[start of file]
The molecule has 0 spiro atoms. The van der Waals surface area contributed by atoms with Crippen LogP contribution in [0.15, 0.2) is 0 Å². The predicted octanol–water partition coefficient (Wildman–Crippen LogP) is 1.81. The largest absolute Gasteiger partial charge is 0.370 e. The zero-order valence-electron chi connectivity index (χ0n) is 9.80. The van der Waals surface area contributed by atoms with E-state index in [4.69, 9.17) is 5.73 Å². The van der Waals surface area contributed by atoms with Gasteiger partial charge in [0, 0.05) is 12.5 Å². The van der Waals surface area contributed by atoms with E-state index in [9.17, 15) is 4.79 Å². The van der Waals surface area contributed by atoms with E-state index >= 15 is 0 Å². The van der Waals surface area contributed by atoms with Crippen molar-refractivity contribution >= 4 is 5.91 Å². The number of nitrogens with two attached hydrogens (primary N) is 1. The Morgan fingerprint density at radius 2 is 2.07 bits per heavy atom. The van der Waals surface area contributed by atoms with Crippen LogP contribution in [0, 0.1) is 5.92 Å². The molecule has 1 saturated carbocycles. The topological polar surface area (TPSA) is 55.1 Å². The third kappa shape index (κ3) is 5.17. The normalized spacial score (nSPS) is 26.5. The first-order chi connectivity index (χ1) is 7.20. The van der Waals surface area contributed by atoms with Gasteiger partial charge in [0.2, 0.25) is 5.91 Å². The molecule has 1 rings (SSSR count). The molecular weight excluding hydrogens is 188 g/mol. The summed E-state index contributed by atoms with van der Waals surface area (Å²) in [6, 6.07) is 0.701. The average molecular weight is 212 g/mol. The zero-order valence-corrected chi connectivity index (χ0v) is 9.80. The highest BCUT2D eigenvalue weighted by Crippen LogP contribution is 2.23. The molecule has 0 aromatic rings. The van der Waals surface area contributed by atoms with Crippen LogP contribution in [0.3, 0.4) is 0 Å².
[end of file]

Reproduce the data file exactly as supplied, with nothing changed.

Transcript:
The molecule has 0 spiro atoms. The van der Waals surface area contributed by atoms with Crippen LogP contribution in [0.15, 0.2) is 0 Å². The predicted octanol–water partition coefficient (Wildman–Crippen LogP) is 1.81. The largest absolute Gasteiger partial charge is 0.370 e. The zero-order valence-electron chi connectivity index (χ0n) is 9.80. The van der Waals surface area contributed by atoms with E-state index in [4.69, 9.17) is 5.73 Å². The van der Waals surface area contributed by atoms with Gasteiger partial charge in [0, 0.05) is 12.5 Å². The van der Waals surface area contributed by atoms with E-state index in [9.17, 15) is 4.79 Å². The van der Waals surface area contributed by atoms with E-state index >= 15 is 0 Å². The van der Waals surface area contributed by atoms with Crippen molar-refractivity contribution >= 4 is 5.91 Å². The number of nitrogens with two attached hydrogens (primary N) is 1. The Morgan fingerprint density at radius 2 is 2.07 bits per heavy atom. The van der Waals surface area contributed by atoms with Crippen LogP contribution in [0, 0.1) is 5.92 Å². The molecule has 1 saturated carbocycles. The topological polar surface area (TPSA) is 55.1 Å². The third kappa shape index (κ3) is 5.17. The normalized spacial score (nSPS) is 26.5. The first-order chi connectivity index (χ1) is 7.20. The van der Waals surface area contributed by atoms with Gasteiger partial charge in [0.2, 0.25) is 5.91 Å². The molecule has 1 rings (SSSR count). The molecular weight excluding hydrogens is 188 g/mol. The summed E-state index contributed by atoms with van der Waals surface area (Å²) in [6, 6.07) is 0.701. The average molecular weight is 212 g/mol. The zero-order valence-corrected chi connectivity index (χ0v) is 9.80. The highest BCUT2D eigenvalue weighted by Crippen LogP contribution is 2.23. The molecule has 0 aromatic rings. The van der Waals surface area contributed by atoms with Crippen LogP contribution in [0.3, 0.4) is 0 Å².